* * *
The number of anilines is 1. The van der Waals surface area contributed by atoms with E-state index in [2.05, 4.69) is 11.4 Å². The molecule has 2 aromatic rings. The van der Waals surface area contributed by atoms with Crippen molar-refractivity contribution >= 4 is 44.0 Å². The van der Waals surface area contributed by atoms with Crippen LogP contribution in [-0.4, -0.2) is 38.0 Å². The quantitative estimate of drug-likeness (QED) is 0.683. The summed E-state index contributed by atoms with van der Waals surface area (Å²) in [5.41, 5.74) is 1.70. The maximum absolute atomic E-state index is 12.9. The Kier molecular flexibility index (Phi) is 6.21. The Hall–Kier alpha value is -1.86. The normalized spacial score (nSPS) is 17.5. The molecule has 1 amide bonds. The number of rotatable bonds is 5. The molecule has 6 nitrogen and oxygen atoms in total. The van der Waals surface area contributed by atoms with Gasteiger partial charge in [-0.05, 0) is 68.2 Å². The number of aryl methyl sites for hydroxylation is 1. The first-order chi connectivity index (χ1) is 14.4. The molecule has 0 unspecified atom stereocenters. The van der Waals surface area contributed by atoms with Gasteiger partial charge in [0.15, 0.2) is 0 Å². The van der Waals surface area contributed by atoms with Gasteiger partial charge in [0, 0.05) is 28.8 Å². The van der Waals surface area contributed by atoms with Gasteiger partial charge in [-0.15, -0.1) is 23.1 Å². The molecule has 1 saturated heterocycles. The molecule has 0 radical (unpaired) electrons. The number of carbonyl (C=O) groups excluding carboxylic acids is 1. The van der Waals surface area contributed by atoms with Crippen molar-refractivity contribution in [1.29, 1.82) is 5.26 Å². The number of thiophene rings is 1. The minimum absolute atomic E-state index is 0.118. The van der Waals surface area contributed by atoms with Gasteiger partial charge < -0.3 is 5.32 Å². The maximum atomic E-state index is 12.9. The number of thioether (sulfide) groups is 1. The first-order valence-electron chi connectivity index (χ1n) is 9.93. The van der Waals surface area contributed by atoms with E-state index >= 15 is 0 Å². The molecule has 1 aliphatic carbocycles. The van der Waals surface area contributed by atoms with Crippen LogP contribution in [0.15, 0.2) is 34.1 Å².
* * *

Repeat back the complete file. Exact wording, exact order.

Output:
The number of anilines is 1. The van der Waals surface area contributed by atoms with E-state index in [2.05, 4.69) is 11.4 Å². The molecule has 2 aromatic rings. The van der Waals surface area contributed by atoms with Crippen molar-refractivity contribution >= 4 is 44.0 Å². The van der Waals surface area contributed by atoms with Crippen LogP contribution in [-0.4, -0.2) is 38.0 Å². The quantitative estimate of drug-likeness (QED) is 0.683. The summed E-state index contributed by atoms with van der Waals surface area (Å²) in [5.41, 5.74) is 1.70. The maximum absolute atomic E-state index is 12.9. The Kier molecular flexibility index (Phi) is 6.21. The Hall–Kier alpha value is -1.86. The normalized spacial score (nSPS) is 17.5. The molecule has 1 amide bonds. The number of rotatable bonds is 5. The molecule has 6 nitrogen and oxygen atoms in total. The van der Waals surface area contributed by atoms with Gasteiger partial charge in [-0.05, 0) is 68.2 Å². The number of aryl methyl sites for hydroxylation is 1. The first-order chi connectivity index (χ1) is 14.4. The molecule has 0 unspecified atom stereocenters. The van der Waals surface area contributed by atoms with Gasteiger partial charge in [0.15, 0.2) is 0 Å². The van der Waals surface area contributed by atoms with Gasteiger partial charge in [0, 0.05) is 28.8 Å². The van der Waals surface area contributed by atoms with Gasteiger partial charge in [-0.15, -0.1) is 23.1 Å². The molecule has 1 saturated heterocycles. The molecule has 0 radical (unpaired) electrons. The number of carbonyl (C=O) groups excluding carboxylic acids is 1. The van der Waals surface area contributed by atoms with Crippen molar-refractivity contribution in [1.29, 1.82) is 5.26 Å². The number of thiophene rings is 1. The minimum absolute atomic E-state index is 0.118. The van der Waals surface area contributed by atoms with Gasteiger partial charge < -0.3 is 5.32 Å². The maximum atomic E-state index is 12.9. The number of thioether (sulfide) groups is 1. The first-order valence-electron chi connectivity index (χ1n) is 9.93. The van der Waals surface area contributed by atoms with E-state index >= 15 is 0 Å². The molecule has 1 aliphatic carbocycles. The van der Waals surface area contributed by atoms with Crippen LogP contribution in [0.15, 0.2) is 34.1 Å².